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The World Today
For more than 60 years, The World Today has offered the best and brightest insights on current affairs--from the fallout of World War II, through the Cold War, and into the information age, the war on terror and the economic crisis. In an increasingly unpredictable world, The World Today presents authoritative analysis on a variety of current topics. It provides a vital background for experts, business planners, academics and those curious about the world we live in.
The World Today Samples
By Paul Cornish
"The first duty of the sovereign," wrote Adam Smith in his Wealth of Nations, is "that of protecting the society from the violence and invasion of other independent societies"; a duty that "can be performed only by means of a military force." For well over two centuries Smith's aphorism has served as a reference point for the organisation and analysis of democratic government and found its way, in one form or another, into countless political speeches. Yet when Prime Minister David Cameron's coalition government announced its legislative programme shortly after the general election in May, priorities seemed to have shifted. The second sentence of the Queen's Speech to Parliament on May 25 declared in stark terms that the new government's "first priority is to reduce the deficit and restore economic growth."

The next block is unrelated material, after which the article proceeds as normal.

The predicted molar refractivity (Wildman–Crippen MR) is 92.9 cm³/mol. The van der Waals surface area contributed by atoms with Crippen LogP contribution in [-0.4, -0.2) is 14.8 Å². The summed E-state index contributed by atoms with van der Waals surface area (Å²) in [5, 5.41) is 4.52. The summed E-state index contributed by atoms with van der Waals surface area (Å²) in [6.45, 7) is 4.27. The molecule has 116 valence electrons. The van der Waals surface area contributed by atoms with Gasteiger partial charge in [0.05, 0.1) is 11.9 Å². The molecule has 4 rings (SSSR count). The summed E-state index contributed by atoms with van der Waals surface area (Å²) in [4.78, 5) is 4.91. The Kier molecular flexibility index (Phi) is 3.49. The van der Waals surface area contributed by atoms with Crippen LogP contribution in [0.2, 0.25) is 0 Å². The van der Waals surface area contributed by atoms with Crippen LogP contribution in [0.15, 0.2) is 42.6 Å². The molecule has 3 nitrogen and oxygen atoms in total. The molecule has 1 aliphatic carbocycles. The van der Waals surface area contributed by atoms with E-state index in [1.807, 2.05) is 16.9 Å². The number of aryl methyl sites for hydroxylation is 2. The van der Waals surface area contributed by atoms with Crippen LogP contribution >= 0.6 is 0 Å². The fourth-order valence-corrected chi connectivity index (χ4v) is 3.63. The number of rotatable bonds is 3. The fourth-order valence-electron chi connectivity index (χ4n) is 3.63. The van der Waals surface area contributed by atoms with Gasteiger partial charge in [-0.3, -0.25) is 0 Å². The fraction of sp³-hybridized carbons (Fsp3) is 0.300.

Which is it to be: national security and defence, or a healthy economy? Both are, of course, essential to the stability and success of a complex society: a country with a failed economy could hardly be described as secure, just as a country which is unable to secure its interests is unlikely to be economically successful for long. The challenge to the government is to demonstrate that it has the judgement and the competence--and perhaps the luck--to find a credible and durable balance between these two policy imperatives.
By Patrick Porter
The Soviet Union is gone. Continental Europe is pacified and under the shield of a large military alliance. The North American landmass enjoys the geopolitical fortune of distance, unthreatening neighbours and the military reach of a superpower. The Atlantic Ocean is secure.
Currently, pressing menaces to our way of life are played out through banks not tanks. Yet NATO is not content with this staggering historical success, it cannot get enough security. Hungry to justify its existence and fascinated with itself, it scans the horizon for threats and the shadows of threats.
By Alon Ben Meir
Turkey can deliver a clear and strong message to Iran: there is indeed a way out of isolation, before it is too late. The pressure on Iran has increased significantly with the adoption in June of a fourth round of sanctions by the United Nations Security Council, as well as more stringent measures, subsequently introduced by the United States, the European Union, Canada, Japan and Australia. The banking and energy sectors--and Iran's revolutionary guard--have been particularly affected.
As Tehran becomes increasingly cornered, it should be encouraged to break its international isolation. While in New York for the United Nations General Assembly, Iran's President Mahmoud Ahmadinejad appeared to soften his country's position on the nuclear dispute by suggesting that Tehran is ready to resume negotiations. Although Iranian officials deny that this apparent change of attitude has anything to do with the sanctions, there seems to be no doubt they are a factor.
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